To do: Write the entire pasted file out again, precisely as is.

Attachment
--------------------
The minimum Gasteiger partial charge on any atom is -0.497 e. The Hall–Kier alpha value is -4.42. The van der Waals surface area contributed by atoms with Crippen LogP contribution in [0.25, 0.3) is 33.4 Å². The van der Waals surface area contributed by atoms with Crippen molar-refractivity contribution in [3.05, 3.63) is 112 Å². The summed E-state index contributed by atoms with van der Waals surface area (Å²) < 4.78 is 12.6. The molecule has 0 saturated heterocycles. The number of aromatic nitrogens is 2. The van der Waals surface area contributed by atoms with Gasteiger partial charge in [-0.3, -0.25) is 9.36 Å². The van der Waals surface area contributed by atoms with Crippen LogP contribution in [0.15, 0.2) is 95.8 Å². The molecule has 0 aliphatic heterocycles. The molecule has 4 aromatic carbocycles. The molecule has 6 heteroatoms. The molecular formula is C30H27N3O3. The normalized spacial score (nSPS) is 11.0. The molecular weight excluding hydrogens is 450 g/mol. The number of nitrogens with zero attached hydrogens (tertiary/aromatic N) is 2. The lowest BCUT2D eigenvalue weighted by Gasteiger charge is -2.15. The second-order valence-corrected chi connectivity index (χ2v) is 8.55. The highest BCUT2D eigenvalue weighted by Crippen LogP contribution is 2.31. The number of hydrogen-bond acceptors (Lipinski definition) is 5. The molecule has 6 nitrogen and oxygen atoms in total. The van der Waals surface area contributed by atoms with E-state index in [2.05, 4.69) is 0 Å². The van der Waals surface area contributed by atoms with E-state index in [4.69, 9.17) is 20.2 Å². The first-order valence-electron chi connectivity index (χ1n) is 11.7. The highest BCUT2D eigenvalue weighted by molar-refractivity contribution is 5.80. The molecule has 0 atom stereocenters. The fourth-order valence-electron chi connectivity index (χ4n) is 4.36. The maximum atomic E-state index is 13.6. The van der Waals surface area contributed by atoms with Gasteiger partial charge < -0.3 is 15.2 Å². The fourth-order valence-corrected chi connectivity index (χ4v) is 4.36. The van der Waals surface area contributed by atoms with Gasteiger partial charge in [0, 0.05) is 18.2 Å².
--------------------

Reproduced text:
The minimum Gasteiger partial charge on any atom is -0.497 e. The Hall–Kier alpha value is -4.42. The van der Waals surface area contributed by atoms with Crippen LogP contribution in [0.25, 0.3) is 33.4 Å². The van der Waals surface area contributed by atoms with Crippen molar-refractivity contribution in [3.05, 3.63) is 112 Å². The summed E-state index contributed by atoms with van der Waals surface area (Å²) < 4.78 is 12.6. The molecule has 0 saturated heterocycles. The number of aromatic nitrogens is 2. The van der Waals surface area contributed by atoms with Gasteiger partial charge in [-0.3, -0.25) is 9.36 Å². The van der Waals surface area contributed by atoms with Crippen LogP contribution in [0.15, 0.2) is 95.8 Å². The molecule has 0 aliphatic heterocycles. The molecule has 4 aromatic carbocycles. The molecule has 6 heteroatoms. The molecular formula is C30H27N3O3. The normalized spacial score (nSPS) is 11.0. The molecular weight excluding hydrogens is 450 g/mol. The number of nitrogens with zero attached hydrogens (tertiary/aromatic N) is 2. The lowest BCUT2D eigenvalue weighted by Gasteiger charge is -2.15. The second-order valence-corrected chi connectivity index (χ2v) is 8.55. The highest BCUT2D eigenvalue weighted by Crippen LogP contribution is 2.31. The number of hydrogen-bond acceptors (Lipinski definition) is 5. The molecule has 6 nitrogen and oxygen atoms in total. The van der Waals surface area contributed by atoms with E-state index in [2.05, 4.69) is 0 Å². The van der Waals surface area contributed by atoms with E-state index in [4.69, 9.17) is 20.2 Å². The first-order valence-electron chi connectivity index (χ1n) is 11.7. The highest BCUT2D eigenvalue weighted by molar-refractivity contribution is 5.80. The molecule has 0 atom stereocenters. The fourth-order valence-electron chi connectivity index (χ4n) is 4.36. The maximum atomic E-state index is 13.6. The van der Waals surface area contributed by atoms with Gasteiger partial charge < -0.3 is 15.2 Å². The fourth-order valence-corrected chi connectivity index (χ4v) is 4.36. The van der Waals surface area contributed by atoms with Gasteiger partial charge in [0, 0.05) is 18.2 Å².